Norman King, QFM Flight Operations Administrator, reported from Southend: "I'm tired and I want to go to bed. Peter, Ken, Denis and I were awake at 0530 in preparation for the 0600 SEN time conference call with the Sydney Support Group. After a day's slog, Peter and I went back to the airport at 2000 to meet the two employees of Turbine Motor Works who delivered the precious FCU to our aircraft's doorstep. Just back from a late dinner, so this will be brief. All avionic components that needed to go through a shop have been dispatched, the wheel and tyre shop doing the last nose wheel has advised that there were 3 through-bolts bent at the thread root and will need to be replaced. They are sourcing them and will know tomorrow whether the wheel can be completed by Wednesday, as planned. The replacement hydraulic return filter bowl was installed and the hydraulic reservoirs were drained of old Skydrol and replenished with Tom Coe's supply. All but #4 engine are cowled up and ready to run, with that engine planned to be fully fettled tomorrow afternoon, with Ben the nominated FCU installer. There will be no shortage of assistants. Bob Horn, aka Wiley C Coyote and Roy Finney, aka The Road Runner, have just about run out of flight controls to rig and have the vertical stabiliser ready for final paint additions. To that end we went to visit Air Livery after lunch and arranged the completion time. By the end of the week, we should have all the fan cowls and nacelles in grey, the aluminium side cowls polished and all the mandatory decals added, including the door surround contrasts. There is a cough and sniffles bug taking its turn at taking the edge off us, one at a time, but it's a low level nimby and we are all confident none will succumb to anything more debilitating. In all, not a huge step forward today but the light at the end at least hasn't shrunk. Peter has requested me to accompany Denis and him on the way home on the delivery flight as an extra pair of arms and legs, to which Ken has added his Regulatory blessing, a privilege not lost on this scribe. My admin levels are now soaring, with the issue of my B1/B2 US visas being high priority. TMW is looking at ways of providing spare engine capability trans-US. All with a polite and enthusiatic attitude, laced with empathy that comes from a guv'nor who has recovered 27 B707s in his time. We picked a good supplier, there. The log looks like continuing a few weeks more."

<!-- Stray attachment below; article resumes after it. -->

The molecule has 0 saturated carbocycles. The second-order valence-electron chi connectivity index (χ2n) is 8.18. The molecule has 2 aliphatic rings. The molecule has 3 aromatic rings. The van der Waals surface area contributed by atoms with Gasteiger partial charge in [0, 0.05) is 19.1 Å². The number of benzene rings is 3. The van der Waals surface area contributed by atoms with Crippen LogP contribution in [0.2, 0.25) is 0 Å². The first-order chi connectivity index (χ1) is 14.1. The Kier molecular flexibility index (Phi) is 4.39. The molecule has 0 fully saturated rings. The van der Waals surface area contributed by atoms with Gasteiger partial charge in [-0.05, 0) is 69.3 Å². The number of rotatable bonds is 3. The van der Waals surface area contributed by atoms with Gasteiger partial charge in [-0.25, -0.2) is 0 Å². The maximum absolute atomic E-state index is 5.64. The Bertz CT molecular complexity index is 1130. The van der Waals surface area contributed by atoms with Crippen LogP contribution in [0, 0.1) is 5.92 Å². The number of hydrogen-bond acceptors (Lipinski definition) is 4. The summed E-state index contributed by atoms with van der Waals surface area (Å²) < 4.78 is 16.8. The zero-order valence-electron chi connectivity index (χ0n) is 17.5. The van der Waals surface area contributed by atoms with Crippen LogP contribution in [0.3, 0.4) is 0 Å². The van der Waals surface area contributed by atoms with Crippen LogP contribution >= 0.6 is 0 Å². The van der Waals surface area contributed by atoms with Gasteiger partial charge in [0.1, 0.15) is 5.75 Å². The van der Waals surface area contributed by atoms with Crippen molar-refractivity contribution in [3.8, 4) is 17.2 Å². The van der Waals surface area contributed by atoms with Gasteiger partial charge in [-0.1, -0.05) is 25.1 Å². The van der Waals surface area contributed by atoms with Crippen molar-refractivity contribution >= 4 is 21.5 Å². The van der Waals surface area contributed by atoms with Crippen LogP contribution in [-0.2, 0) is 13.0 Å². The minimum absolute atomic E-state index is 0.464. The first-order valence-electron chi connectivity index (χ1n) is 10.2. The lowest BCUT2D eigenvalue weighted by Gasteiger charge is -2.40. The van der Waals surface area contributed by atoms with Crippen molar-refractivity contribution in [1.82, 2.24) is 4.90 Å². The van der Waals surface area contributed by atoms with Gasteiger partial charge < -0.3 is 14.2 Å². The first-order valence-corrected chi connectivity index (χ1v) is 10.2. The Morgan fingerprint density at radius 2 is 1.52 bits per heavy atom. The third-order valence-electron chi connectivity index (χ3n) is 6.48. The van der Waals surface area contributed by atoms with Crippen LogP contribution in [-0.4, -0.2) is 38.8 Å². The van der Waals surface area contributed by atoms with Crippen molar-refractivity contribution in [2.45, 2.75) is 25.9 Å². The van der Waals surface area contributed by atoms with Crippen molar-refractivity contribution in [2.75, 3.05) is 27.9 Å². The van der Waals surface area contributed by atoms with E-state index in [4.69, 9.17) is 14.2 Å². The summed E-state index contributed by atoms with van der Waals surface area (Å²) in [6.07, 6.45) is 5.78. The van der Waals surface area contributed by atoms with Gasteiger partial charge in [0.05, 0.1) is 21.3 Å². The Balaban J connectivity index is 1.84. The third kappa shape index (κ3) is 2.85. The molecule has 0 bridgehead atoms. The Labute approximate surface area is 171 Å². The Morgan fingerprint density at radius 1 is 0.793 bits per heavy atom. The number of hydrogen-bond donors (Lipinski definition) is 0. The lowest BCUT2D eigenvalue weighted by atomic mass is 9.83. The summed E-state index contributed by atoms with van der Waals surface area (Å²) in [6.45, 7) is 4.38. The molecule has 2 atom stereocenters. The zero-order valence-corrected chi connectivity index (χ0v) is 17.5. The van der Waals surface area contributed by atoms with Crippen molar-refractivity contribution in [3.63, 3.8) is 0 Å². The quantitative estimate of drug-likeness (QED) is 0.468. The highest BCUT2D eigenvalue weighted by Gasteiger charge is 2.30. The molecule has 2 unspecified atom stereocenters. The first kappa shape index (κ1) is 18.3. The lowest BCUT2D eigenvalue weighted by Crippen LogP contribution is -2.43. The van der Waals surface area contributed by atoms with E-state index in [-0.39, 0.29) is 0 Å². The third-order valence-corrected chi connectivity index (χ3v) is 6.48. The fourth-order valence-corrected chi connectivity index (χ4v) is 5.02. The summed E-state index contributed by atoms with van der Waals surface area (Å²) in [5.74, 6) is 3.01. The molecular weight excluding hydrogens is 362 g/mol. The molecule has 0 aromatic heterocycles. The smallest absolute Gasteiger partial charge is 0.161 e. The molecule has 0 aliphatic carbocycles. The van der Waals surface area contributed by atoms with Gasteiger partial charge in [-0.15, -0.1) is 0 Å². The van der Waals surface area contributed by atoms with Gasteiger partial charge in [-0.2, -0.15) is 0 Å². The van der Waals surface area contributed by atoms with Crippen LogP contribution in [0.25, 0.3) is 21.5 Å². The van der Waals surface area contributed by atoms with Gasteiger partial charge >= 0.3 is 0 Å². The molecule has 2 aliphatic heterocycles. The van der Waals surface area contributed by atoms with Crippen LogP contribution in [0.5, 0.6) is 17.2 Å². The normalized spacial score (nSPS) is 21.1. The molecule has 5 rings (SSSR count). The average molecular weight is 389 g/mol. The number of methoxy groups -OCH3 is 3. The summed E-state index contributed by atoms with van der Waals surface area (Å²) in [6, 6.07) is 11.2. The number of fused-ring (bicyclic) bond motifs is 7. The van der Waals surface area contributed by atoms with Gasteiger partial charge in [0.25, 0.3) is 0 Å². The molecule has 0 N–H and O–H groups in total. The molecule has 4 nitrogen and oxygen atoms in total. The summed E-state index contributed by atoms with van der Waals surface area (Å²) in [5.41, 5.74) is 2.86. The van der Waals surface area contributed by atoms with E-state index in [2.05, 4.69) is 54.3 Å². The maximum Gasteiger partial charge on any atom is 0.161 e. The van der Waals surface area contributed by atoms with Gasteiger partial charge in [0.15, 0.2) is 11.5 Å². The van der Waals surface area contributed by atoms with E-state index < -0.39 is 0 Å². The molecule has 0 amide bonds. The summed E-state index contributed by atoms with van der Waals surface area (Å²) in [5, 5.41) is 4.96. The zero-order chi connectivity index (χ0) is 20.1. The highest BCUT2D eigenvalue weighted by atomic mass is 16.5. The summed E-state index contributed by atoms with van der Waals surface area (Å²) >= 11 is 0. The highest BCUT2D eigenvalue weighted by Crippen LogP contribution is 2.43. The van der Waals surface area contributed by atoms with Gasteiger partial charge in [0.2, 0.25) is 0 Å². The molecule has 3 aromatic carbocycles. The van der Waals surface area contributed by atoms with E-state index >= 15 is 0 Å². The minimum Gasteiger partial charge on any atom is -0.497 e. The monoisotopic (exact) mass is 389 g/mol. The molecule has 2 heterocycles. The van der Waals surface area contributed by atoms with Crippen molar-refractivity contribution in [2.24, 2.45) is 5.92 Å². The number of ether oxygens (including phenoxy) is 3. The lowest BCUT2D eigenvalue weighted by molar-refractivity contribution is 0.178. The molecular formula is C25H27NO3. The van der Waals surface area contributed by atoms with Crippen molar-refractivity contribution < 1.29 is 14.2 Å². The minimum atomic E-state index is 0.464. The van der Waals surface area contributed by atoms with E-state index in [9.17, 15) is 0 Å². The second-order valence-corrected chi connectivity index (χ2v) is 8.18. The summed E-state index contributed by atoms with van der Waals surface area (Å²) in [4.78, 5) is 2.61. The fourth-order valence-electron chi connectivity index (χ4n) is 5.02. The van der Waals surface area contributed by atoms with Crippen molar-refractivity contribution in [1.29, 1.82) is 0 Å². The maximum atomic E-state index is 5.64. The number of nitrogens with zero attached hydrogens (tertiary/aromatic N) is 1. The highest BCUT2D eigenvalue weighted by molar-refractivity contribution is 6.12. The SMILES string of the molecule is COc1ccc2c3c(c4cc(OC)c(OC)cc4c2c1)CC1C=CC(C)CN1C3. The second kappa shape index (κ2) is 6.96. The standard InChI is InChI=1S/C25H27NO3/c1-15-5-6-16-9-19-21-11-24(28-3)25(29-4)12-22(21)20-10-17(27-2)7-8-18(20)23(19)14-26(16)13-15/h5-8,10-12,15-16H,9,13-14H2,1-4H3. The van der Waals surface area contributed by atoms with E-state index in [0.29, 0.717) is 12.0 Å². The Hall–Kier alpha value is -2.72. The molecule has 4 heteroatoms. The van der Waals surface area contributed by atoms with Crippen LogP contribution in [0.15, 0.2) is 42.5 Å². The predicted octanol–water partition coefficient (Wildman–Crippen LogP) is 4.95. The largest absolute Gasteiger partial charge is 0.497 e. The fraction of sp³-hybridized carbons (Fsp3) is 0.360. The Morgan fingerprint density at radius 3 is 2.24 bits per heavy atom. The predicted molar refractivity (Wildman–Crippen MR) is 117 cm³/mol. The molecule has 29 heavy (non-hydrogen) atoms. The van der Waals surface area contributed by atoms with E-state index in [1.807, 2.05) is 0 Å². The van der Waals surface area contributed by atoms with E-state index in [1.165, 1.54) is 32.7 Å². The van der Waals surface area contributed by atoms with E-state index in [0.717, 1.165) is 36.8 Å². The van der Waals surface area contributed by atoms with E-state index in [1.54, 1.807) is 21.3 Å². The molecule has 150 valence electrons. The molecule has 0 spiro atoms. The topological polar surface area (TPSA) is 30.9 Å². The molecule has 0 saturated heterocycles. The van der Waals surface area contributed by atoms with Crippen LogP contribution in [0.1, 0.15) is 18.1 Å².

14 November 2006
Norman King, QFM Flight Operations Administrator, reported from Southend: "The FCU was waiting for us, as we knew, and I wheeled it down to the aeroplane at 0800, where Ben and Bob, the FCU mob, were ready to do battle with all those O rings and unions that all have to meet just so, as I recalled from my last FCU change in 1968. No problem to these guys and by lunch we were ready to do the spin, then the event we had all been waiting on, the take-off power run. The aeroplane had to be moved away from the shed, er, office, and Matt was happily released from his ATC Lasham's tasks to drive the tug that pushes us around. #4 started without problem and then it was time to run the inboards again to provide the utility hydraulic system pressure so that the flaps could be cycled. Again, yet again there was, moments later, the same Niagara Falls effect in the left wheel well. Yes, you guessed correctly. The new Utility System Return Filter bowl had burst and the Falls was Skydrol escaping big time from the ruptured bowl. The engine runs were abandoned and Robert Phillips set about removing the one hydraulic line that stood between the return filter and the reservoir, there being expert opinion that the return fluid was not able to make it back there. In moments of high flow rates, such as when the Leading Edge Flaps are moved, the pressure being built up because of the flow blockage is enough to crack a filter bowl. Moments after Bob had the said line out, the diagnosis would seem to have been correct. There was a huge blister in the lining of the hose of which Peter is sure is the cause of return line blockage. We have sourced a new filter bowl in the UK and it should be available tomorrow. A fresh return flex hose has been added to the system. We will now be confident that we will have a significantly reduced chance of a third failure and the delayed engine runs should be able to proceed tomorrow afternoon. It was laundry night tonight, Skydrol being one of aviation's nastiest inventions. Another problem discovered today was that there was a leak in the Q Bellows system. More cherry-picker work for Roy and Paul Wilkinson ahead, with demand for this equipment extremely high with the ATC Lasham hangars full, as well as their ramp area. The First Officer's #2 Window was installed and rigged and has passed its Window Heat test."